Weird as that name might be, though, it could've been a whole lot weirder: as the New York Times points out, Pearl Jam originally called themselves Mookie Blaylock, after their favorite NBA player. A cool name for a person? Sure. But a terrible name for a band, unless, you know, all their songs were going to be about basketball. In any case, they soon rechristened themselves Pearl Jam, and by 1991, Vedder told Rolling Stone a rather fascinating origin story behind the name: evidently, his great-grandmother had been named Pearl, and she's used hallucinogenic ingredients like peyote to produce the world's trippiest preserve, or in other words, "Pearl's jam." Spread some of that on your toast, folks.

Cool tale? For sure. It's also a load of crap. In 2006, Vedder admitted to Rolling Stone that while his grandmother was indeed named Pearl, the whole hallucinogenic jam thing was, in his words, "Total bull—-." The truth? Apparently, the "pearl" part of the name was something that Jeff Ament randomly came up with in a restaurant, and the "jam" part is a reference to musical jams, rather than the stuff you combine with peanut butter.

Eddie Vedder is a devoted activist

Throughout his career, Eddie Vedder has been an outspoken advocate for social justice, both on and off the stage. As described by the Sydney Morning Herald, he often railed against the George W. Bush administration, and he has listed causes like "people on death row, the treatment of animals, women's right to choose" as being close to his heart. As Global Citizen points out, Pearl Jam founded the Vitalogy Foundation in 2006, a nonprofit organization that supports community health, education, and more. Vedder also is co-founder of the EB Research Partnership, according to Biography, which helps fund treatments for childhood skin disorders. In fact, Pearl Jam has stated that they donate $2 from every ticket sold at every show to causes supported by their foundation. Even relatively small matters don't escape Vedder's attention, as demonstrated in 2016, when he donated $10,000 to a poor Maryland family facing eviction, via Rolling Stone.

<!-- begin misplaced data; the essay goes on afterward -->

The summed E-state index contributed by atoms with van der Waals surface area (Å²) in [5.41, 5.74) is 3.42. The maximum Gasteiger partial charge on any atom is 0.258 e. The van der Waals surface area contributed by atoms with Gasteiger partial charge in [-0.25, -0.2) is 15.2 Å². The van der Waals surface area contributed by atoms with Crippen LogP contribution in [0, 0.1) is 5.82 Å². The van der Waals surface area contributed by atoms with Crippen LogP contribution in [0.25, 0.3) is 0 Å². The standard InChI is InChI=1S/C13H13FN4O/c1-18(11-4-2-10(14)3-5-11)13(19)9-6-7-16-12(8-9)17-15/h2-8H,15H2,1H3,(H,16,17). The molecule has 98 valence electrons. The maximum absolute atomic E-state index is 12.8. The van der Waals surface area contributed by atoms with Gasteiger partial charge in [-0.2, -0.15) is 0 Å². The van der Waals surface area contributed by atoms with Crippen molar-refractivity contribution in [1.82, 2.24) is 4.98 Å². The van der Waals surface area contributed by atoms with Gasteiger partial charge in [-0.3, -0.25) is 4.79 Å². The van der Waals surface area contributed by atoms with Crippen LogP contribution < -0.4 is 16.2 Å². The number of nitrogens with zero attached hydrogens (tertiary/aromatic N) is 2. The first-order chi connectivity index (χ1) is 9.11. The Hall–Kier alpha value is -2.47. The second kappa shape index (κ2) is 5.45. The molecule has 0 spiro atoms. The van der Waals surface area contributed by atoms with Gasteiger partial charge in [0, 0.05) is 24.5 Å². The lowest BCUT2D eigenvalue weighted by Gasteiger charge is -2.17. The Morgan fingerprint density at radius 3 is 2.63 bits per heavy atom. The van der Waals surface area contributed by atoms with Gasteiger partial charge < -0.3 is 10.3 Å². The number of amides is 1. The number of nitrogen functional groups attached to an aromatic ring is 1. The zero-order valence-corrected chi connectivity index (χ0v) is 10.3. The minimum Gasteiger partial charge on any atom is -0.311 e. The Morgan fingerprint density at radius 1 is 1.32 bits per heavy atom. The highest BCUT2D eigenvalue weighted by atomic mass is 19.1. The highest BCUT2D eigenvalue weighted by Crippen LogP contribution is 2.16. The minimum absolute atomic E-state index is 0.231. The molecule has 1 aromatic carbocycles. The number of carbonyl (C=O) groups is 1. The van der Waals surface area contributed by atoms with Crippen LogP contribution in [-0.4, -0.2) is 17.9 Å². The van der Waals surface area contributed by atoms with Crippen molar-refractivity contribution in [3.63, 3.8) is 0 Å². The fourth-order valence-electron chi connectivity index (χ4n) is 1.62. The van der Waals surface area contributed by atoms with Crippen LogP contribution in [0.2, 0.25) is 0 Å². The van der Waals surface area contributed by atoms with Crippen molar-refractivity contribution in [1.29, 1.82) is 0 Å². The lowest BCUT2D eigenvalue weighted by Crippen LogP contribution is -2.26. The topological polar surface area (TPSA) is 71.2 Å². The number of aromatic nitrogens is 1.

Basically, Eddie Vedder is someone who always puts his money where his mouth is. If he believes in a cause, he dedicates himself to it. One of his biggest advocacy success stories was his support of the West Memphis Three. As a fierce critic of the U.S. prison system, Vedder discovered that these three boys had been imprisoned due to a poorly run investigation in 1993, and he performed benefit concerts for them. This raised awareness for their plight, and when new forensic evidence was brought to light in 2011, they were released.

Kurt Cobain's death hit Eddie Vedder hard

The conventional media narrative is that Nirvana and Pearl Jam were engaged in a harsh rivalry. The truth isn't quite so clean-cut.

As explained by the Washington Post, Cobain certainly did antagonize the other band, once remarking, "I find it offensive to be lumped in with bands like Pearl Jam." By 1992, though, as the Los Angeles Times points out, Cobain came to regret these insults, stating, "I'm not going to do that anymore ... it hurts Eddie and he's a good guy." This isn't surprising, really, since Cobain and Vedder came from similarly painful backgrounds, and both of them struggled with the burden of how fame transformed them from shy outsiders into massive public figures. In fact, Vedder later reminisced to Rolling Stone about a rather intimate moment between the two grunge icons at the 1994 MTV Music Awards, wherein the two of them slow-danced to Eric Clapton's "Tears in Heaven" beneath the stage.

The news of Kurt Cobain's death, then, was something which genuinely devastated Vedder. "When I first found out, I was in a hotel room in Washington, D.C., and I just tore the place to shreds," Vedder said, in 1994. "Then I just kind of sat in the rubble, which somehow felt right ... (it felt) like my world at the moment." As time has passed, Vedder has acknowledged that he still misses Cobain, and thinks of him often.

Eddie Vedder was so open with his fans that it led to stalker issues